Michael Colby returns to Southern Florida, where his musicals have include the acclaimed Here’s To Danny (a tribute to Danny Kaye co-written with the late Bruce Adler) and Tales Of Tinseltown (Coconut Grove Playhouse). Colby is now collaborating with the filmmaker Susan Seidelman and the Broadway orchestrator Ned Paul Ginsburg on Boynton Beach Club: A New Musical in Concert, playing February 10 -12 at the Park Vista Theatre in Lake Worth, FL.
Boynton Beach Club began as a 2006 movie directed and co-written by Susan Seidelman. She developed the movie based on an original story from her mother Florence, who lives in Boynton Beach. The movie was filmed in various locations all around the Boynton Beach and Delray area, incorporating many of the local residents as extras. The cast included a group of veteran movie stars, Dyan Cannon, Brenda Vaccaro, Joe Bologna, Sally Kellerman, Len Cariou and Michael Nouri. John Lariviere of Arts America held this interview with Michael Colby as he prepared for this production of Boynton Beach Club.
J.L.: How did you come to work on Boynton Beach Club?
M.C.: Ned and I were seeking a new project after the success of our first collaboration, They Chose Me!, a musical about adoption, which has received several regional productions. Ned recommended I see the Susan Seidelman movie Boynton Beach Club and I flipped over it. Here was a unique source for a musical – a celebration of life after 50 that’s upbeat, hilarious and – dare I say it – sexy! Ned swiftly contacted the owners of the film, Susan Seidelman and her mother Florence, who’s a Boynton Beach resident (In fact, Florence used local experiences as an inspiration for the movie). Susan loved several songs Ned and I wrote on spec. Soon after, she joined us as librettist of the musical.
J.L.: What was the most challenging part of the process?
M.C.: Boynton Beach Club is a grab bag of compelling characters—six leading roles and their colorful community whose lives interweave. Many musicals are about one or two central characters – Hello, Dolly!, The Music Man, The King And I – whose plot takes a direct path. It’s more of a challenge and balancing act when you have a larger circle of leads, but this structure has its special rewards. Cabaret, Guys And Dolls, On The Town have four or more leads and give the audience a cavalcade of stories to enjoy.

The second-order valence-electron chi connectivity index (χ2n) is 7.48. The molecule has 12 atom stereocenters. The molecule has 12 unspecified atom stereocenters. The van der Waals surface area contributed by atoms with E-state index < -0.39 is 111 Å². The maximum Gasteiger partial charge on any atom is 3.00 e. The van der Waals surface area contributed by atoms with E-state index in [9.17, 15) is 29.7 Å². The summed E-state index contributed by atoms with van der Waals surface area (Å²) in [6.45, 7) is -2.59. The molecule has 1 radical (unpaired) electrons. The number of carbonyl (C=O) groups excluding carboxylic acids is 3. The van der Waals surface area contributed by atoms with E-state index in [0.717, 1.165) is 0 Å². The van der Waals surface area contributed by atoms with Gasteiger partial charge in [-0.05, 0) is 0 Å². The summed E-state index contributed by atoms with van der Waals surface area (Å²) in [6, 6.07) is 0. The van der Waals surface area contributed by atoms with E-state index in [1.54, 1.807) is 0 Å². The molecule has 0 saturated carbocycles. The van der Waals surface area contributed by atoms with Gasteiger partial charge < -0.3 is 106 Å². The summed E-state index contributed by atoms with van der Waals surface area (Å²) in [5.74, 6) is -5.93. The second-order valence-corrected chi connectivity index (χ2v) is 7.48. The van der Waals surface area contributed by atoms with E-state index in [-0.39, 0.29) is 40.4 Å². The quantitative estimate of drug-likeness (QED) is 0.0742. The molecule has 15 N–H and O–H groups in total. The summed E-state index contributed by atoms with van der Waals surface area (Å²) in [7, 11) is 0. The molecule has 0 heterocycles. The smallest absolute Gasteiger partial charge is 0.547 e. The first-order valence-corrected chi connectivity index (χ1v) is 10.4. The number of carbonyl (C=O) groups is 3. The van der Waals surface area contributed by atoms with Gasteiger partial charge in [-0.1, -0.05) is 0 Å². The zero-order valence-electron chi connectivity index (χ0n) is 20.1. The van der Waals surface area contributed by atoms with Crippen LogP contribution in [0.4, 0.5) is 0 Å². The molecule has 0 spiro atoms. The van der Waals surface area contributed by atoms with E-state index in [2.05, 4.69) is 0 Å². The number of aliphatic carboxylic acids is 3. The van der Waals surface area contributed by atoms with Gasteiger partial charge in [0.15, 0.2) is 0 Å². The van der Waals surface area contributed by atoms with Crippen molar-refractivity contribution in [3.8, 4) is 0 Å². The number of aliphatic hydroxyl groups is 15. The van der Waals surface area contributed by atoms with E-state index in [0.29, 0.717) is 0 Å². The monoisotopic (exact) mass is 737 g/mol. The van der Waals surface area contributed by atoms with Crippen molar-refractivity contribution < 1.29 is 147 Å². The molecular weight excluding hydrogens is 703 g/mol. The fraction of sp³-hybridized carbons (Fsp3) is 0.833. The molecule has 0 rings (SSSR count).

What was easiest was writing songs for these very funny and touching characters. After seeing the movie, ideas just poured out of Ned and me. I like to think of the musical as a “Grease for Baby Boomers.” The film’s NY Times review aptly described it as “a high school romantic comedy whose teenage characters are played by their grandparents.” I also greatly identified with the theme that it’s a whole different world for people over 50 than in past generations. I’m a 60-year old writer who’s something of a Peter Pan. Except for a few scars I wear like badges, I’m in comparable shape to what I was in my 20s. I feel age can be entirely relative. As a character sings in the show, despite the passing of time, when he looks in the mirror “It’s Still Me.”
J.L.: What was the most rewarding part of the process?
M.C.: The wealth of talent that have been attracted to this show. The fact that the actors seem to be having so much fun is infectious and—during our readings—seems shared by the audience. Moreover, it’s been exciting how younger audiences—and devotees of musical comedy in general—have embraced the show during our public readings. And now, we get to bring Boynton Beach Club to the very neighborhood where it all started.
J.L.: What is your ultimate goal with Boynton Beach Club: A New Musical In Concert?.
M.C.: We’re doing the show in concert as a kind of preview of what we hope will be a full-fledged production (where tickets will be a lot more than $25 each). It’s a situation like the popular Encores! Series of staged reading (at City Center, NYC), where shows like the revival of Chicago began at affordable prices—script in hand but a fantastic event nonetheless. The trade-off is that we can engage top actors, otherwise in-demand, to commit to the short period of our 4-performance run. Our cast included many actors who’ve originated and played starring roles in Broadway musicals (e.g. Alan Campbell, the Tony-nominated actor who played opposite Glenn Close in Sunset Boulevard; Barbara Walsh, Tony nominee for Falsettos; Heather MacRae; soap star Janice Lynde; and Barbara Minkus of TV’s Love – American Style). Ultimately, it is our fervent wish that this musical becomes a perennial for the extraordinary array of multi-talented actors over 50 in this youth-obsessed culture.
Michael Colby (Lyrics) is the librettist/lyricist of such musicals as Charlotte Sweet (Drama Desk Award nomination), Tales Of Tinseltown, North Atlantic (Show Business Award), Delphi Or Bust, Ludlow Ladd, The Human Heart (Billy Rose Foundation grant), Slay it With Music, They Chose Me! (Tada!), and Mrs. McThing. He was named for inclusion in The National Playwrights Directory, 2nd Edition (published by the O’Neill Theatre Center). In 2001, Amas Musical Theatre presented Quel Fromage, a benefit tribute to Mr. Colby, featuring alumni from his musicals. Mr. Colby is a member of BMI and the Dramatists Guild. For more information, visit www.michaelcolby.com.